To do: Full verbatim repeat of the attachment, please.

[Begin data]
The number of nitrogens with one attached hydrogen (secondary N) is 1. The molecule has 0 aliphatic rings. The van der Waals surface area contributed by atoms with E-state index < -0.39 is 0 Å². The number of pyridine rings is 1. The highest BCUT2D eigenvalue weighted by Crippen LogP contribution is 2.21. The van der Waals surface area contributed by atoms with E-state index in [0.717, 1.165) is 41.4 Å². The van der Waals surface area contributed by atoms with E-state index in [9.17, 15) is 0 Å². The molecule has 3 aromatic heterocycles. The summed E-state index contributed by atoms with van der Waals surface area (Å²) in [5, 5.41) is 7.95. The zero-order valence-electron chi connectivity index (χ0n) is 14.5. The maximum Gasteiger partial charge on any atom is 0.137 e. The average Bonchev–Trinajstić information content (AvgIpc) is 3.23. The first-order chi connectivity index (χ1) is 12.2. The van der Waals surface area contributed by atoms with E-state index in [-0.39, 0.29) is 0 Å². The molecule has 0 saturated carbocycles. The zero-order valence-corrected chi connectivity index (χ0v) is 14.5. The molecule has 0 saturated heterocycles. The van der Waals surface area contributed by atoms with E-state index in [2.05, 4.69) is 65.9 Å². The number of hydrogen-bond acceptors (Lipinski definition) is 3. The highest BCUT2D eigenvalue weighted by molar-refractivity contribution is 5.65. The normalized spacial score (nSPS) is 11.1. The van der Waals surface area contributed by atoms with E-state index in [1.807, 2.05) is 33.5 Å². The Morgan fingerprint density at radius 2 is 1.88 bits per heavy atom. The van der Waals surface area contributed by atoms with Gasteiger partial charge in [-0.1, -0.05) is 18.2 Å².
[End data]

The number of nitrogens with one attached hydrogen (secondary N) is 1. The molecule has 0 aliphatic rings. The van der Waals surface area contributed by atoms with E-state index < -0.39 is 0 Å². The number of pyridine rings is 1. The highest BCUT2D eigenvalue weighted by Crippen LogP contribution is 2.21. The van der Waals surface area contributed by atoms with E-state index in [0.717, 1.165) is 41.4 Å². The van der Waals surface area contributed by atoms with E-state index in [9.17, 15) is 0 Å². The molecule has 3 aromatic heterocycles. The summed E-state index contributed by atoms with van der Waals surface area (Å²) in [5, 5.41) is 7.95. The zero-order valence-electron chi connectivity index (χ0n) is 14.5. The maximum Gasteiger partial charge on any atom is 0.137 e. The average Bonchev–Trinajstić information content (AvgIpc) is 3.23. The first-order chi connectivity index (χ1) is 12.2. The van der Waals surface area contributed by atoms with E-state index in [-0.39, 0.29) is 0 Å². The molecule has 0 saturated carbocycles. The zero-order valence-corrected chi connectivity index (χ0v) is 14.5. The molecule has 0 saturated heterocycles. The van der Waals surface area contributed by atoms with E-state index in [2.05, 4.69) is 65.9 Å². The number of hydrogen-bond acceptors (Lipinski definition) is 3. The highest BCUT2D eigenvalue weighted by molar-refractivity contribution is 5.65. The normalized spacial score (nSPS) is 11.1. The van der Waals surface area contributed by atoms with E-state index in [1.807, 2.05) is 33.5 Å². The Morgan fingerprint density at radius 2 is 1.88 bits per heavy atom. The van der Waals surface area contributed by atoms with Gasteiger partial charge in [-0.1, -0.05) is 18.2 Å².